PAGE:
There is a Japanese term, shinrin-yoku, which basically means ‘forest-bathing’.  This is the idea that a forest holds healing properties, and you can take advantage of that by ‘breathing it in.’ In South Korea, they’ve adopted this idea on a national level, and are moving toward establishing ‘healing forests’ through the country, as an antidote to city living. This is running through my mind as I hike the ridge above Fort Collins, ‘breathing in’ a small grove of beetle-killed trees. Do damaged forests have the same effect?

It’s June 1st, 2017. My mom died three years ago on this day. And while I contemplated a grey tangle of branches, the POTUS was pulling the United States out of the Paris Climate Accord.

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Since I moved to Colorado more than 12 years ago, the pine bark beetle has transformed the landscape of the Rockies. Warmer winters have allowed the infestation to spread through most of Colorado.

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Planes, trains and … well, it’s really all about the bicycles

A little story in honor of an old friend…

This place is called Inch. It’s a long white strand of sand, bordered on one side by a wide strip of tall grass, and other other, by the wild Atlantic. When we arrive, the ocean is discharging a fury that grew over a thousand blue miles of wind and waves. The beach is completely deserted. We are tired from cycling into the damp wind, but exhilarated by the ride. We lock our bikes to a chainlink fence and knock on the door of the dilapidated, rusty trailer home at the edge of the beach. There are a few other farm homes scattered down the road, but it’s not really a beach day, and there’s no one in sight.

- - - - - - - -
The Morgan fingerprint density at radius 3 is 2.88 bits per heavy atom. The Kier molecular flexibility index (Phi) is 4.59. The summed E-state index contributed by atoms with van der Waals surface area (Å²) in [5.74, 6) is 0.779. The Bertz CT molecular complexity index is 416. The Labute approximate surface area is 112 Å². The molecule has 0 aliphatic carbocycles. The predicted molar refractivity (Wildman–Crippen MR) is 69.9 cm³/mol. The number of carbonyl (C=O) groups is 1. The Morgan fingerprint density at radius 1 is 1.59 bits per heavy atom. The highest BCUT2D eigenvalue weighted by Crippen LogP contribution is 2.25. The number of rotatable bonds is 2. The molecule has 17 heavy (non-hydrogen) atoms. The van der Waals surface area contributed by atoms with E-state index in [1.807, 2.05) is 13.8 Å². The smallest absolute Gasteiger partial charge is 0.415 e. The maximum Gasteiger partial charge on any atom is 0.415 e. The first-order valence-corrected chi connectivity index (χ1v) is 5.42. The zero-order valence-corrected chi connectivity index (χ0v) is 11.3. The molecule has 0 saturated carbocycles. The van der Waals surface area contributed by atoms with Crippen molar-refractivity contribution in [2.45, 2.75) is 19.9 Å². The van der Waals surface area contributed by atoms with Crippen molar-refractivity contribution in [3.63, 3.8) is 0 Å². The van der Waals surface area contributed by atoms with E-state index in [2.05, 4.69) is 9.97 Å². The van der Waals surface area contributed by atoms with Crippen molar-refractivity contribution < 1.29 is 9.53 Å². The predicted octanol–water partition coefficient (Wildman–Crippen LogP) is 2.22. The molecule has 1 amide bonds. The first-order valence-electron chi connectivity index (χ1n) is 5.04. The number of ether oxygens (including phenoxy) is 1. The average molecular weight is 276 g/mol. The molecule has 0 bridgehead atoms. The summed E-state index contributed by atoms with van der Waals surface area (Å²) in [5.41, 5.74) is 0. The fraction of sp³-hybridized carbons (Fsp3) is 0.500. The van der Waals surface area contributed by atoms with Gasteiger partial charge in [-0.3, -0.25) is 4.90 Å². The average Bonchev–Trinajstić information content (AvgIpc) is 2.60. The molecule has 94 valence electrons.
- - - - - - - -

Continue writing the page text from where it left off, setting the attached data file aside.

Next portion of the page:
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Beach at Inch along the Dingle Peninsula – much more populated than I remember it. My own photos are much too faded to share here. [Photo by Pedelecs (Own work) [CC BY-SA 3.0 (http://creativecommons.org/licenses/by-sa/3.0)%5D, via Wikimedia Commons]

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Finding Gratitude in a Demon-Haunted World

Carl Sagan wrote about the importance of understanding science (the habit of rational thought) in preserving our democracy, and said that “if we don’t practice these tough habits of thought, we cannot hope to solve the truly serious problems that face us – and we risk becoming a nation of suckers, a world of suckers, up for grabs by the next charlatan who saunters along” (from The Demon-Haunted World: Science as a Candle in the Dark, 1996).

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I was hoping for a photo here that would appear a bit scarier…But maybe these clownish jack-o-lanterns are perfectly appropriate.

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Do not go gentle into that good night

A little over one year ago I began my very first (long-awaited) sabbatical as a university professor – four months ago today I arrived in Ecuador. I get lots of well-meaning people saying things like ‘Time must be whizzing by for you,’ and ‘I can’t believe you’ve been away X amount of time – I’m sure you can’t either!’ I nod and smile and laugh (or do the equivalent in FB and email). This sense of time escaping us is something we all share. But the truth is, this has absolutely been the longest year of my entire life.

One year ago today, my Mom left this Earth.

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Sunset in Hawaii – Photo by Marilyn Shellito